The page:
DTV Encryption Vexes Broadcasters


WASHINGTON -- Embedded anti-piracy measures that protect digital television programming delivered over cable systems but not when it's delivered over the airwaves could spark a serious decline in broadcast television, the chairman of the House Energy and Commerce Committee said Thursday.

"If the best program is protected only on cable, we all know what Americans are going to receive over the air," said Rep. Billy Tauzin, R-La., chairman of the House Commerce Committee. "It will not be the best. It will be the worst. It will be the dregs, the old reruns we've seen a dozen, 12 dozen times."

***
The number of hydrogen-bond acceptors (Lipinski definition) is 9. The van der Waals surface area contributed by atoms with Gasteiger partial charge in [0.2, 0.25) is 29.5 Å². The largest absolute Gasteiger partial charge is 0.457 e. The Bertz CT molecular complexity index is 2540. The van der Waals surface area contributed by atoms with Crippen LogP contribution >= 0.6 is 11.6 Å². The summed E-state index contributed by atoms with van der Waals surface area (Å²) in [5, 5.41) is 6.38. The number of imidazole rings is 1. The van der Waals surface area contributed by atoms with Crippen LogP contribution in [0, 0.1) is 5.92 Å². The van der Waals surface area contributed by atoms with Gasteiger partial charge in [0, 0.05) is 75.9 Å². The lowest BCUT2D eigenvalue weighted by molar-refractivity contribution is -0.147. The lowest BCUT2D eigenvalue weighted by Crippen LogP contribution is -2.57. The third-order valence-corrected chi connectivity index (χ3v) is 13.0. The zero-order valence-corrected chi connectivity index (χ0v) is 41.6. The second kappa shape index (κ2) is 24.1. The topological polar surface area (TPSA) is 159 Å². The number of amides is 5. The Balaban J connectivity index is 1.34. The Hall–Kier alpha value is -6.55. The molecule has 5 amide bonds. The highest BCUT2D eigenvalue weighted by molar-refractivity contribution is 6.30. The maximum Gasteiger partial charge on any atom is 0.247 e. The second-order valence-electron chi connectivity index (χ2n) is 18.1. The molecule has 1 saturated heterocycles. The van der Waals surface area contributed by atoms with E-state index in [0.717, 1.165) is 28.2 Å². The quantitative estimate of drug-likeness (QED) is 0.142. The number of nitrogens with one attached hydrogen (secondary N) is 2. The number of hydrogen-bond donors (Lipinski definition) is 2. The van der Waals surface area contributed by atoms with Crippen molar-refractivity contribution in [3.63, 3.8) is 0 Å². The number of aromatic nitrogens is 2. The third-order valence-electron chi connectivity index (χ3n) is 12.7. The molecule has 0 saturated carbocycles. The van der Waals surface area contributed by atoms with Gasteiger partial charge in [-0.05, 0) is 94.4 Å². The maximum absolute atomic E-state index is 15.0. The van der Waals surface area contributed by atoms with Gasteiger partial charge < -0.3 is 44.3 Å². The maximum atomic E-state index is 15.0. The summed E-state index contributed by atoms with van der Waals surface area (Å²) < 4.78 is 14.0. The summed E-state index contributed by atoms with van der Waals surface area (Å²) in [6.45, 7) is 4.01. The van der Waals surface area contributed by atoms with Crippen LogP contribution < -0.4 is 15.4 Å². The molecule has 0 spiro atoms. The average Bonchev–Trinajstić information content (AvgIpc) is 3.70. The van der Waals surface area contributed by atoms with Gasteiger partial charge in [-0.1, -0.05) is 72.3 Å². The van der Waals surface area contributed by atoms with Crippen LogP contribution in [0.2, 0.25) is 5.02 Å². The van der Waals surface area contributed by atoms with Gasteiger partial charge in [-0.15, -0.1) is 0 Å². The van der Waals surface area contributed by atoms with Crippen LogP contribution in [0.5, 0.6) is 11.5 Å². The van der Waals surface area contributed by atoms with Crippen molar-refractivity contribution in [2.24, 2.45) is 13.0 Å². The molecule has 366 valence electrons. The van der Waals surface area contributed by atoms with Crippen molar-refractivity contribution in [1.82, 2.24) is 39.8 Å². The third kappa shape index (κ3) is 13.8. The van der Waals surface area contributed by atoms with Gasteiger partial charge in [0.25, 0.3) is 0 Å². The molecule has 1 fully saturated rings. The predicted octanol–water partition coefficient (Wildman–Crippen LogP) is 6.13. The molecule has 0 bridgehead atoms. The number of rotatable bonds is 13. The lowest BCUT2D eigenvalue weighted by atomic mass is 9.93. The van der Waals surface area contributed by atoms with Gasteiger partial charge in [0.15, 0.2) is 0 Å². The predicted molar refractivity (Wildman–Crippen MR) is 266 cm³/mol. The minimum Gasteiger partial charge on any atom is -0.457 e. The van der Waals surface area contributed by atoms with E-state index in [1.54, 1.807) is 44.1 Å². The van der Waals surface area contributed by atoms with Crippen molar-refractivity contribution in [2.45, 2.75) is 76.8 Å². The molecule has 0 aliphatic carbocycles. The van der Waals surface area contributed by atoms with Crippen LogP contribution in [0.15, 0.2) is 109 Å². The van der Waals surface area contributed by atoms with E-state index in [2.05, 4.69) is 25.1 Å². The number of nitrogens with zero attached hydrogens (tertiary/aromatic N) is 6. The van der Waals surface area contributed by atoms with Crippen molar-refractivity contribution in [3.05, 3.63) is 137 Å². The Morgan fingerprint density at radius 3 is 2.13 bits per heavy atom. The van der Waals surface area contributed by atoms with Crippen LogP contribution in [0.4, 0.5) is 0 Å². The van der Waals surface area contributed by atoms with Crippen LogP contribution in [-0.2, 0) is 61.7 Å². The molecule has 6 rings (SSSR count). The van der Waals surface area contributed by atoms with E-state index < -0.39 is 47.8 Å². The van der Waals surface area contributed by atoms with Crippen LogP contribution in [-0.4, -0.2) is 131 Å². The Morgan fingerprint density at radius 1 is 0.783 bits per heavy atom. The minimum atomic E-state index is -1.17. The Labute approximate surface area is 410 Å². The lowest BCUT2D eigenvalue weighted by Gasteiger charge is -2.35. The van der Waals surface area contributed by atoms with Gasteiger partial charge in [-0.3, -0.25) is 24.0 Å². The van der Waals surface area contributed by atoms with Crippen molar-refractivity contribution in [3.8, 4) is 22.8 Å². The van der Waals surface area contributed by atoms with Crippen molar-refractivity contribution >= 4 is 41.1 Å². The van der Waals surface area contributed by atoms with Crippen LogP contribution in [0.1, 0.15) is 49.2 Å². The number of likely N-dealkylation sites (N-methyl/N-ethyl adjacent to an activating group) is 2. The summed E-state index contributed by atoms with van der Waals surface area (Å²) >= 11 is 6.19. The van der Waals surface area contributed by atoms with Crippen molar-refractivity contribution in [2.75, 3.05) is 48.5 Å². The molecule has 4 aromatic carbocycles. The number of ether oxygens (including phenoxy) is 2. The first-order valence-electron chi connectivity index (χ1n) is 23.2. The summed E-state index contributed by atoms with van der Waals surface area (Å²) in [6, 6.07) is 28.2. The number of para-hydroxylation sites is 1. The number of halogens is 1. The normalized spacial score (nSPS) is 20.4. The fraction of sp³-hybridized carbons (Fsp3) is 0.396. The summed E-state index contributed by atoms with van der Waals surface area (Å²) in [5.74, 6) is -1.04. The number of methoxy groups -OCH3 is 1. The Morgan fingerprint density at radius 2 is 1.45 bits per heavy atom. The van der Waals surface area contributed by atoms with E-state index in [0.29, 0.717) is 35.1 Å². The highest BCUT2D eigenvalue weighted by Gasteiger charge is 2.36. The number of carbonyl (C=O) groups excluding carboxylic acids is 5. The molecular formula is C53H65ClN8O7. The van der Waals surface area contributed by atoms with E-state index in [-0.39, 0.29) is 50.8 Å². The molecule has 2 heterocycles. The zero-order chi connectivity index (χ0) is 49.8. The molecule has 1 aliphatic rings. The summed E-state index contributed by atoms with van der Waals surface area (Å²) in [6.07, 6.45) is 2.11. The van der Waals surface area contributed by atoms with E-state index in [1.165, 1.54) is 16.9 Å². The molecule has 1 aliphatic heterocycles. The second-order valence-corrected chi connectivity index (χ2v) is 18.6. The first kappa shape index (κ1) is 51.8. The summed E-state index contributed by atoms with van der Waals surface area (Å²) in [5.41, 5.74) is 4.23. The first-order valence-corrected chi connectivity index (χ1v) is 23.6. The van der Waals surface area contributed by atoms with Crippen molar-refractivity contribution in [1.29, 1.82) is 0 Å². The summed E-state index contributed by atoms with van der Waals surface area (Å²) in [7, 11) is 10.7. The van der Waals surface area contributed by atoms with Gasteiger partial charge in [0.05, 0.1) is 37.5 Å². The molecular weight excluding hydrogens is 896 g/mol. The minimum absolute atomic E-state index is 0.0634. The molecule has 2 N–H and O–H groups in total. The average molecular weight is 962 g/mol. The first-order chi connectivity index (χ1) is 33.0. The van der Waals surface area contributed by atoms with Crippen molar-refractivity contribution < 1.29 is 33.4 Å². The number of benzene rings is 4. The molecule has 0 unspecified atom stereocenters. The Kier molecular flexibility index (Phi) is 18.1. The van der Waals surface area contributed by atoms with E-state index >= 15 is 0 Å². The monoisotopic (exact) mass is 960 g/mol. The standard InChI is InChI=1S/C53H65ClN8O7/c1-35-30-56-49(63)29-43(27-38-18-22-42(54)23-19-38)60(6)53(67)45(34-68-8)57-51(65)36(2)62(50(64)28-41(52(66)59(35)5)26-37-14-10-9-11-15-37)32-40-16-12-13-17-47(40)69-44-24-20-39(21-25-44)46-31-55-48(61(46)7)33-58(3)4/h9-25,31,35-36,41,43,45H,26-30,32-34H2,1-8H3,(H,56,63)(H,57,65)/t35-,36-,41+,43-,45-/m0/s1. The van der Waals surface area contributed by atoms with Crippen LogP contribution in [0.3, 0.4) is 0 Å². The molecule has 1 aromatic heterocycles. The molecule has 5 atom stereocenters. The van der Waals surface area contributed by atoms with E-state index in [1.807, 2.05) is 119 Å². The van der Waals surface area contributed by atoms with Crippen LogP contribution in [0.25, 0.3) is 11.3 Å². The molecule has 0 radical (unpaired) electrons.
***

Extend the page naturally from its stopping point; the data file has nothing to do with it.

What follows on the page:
He called on broadcasters to work with the companies backing the so-called 5C encryption standard to improve anti-piracy protections. The 5C standard, which some of the major motion picture studios say is too weak, is unable to place recording restrictions on programs broadcast over the air.

"We wish there was a silver-bullet technology to protect broadcast transmissions, but we haven't found one that doesn't create more problems than it solves," Warner Bros. chief technology officer Chris Cookson said.

Tauzin's comments came at a hearing on the transition to digital television from analog before the House Telecommunications and Internet Subcommittee. Representatives from broadcasting firms seemed to agree with Tauzin's concerns.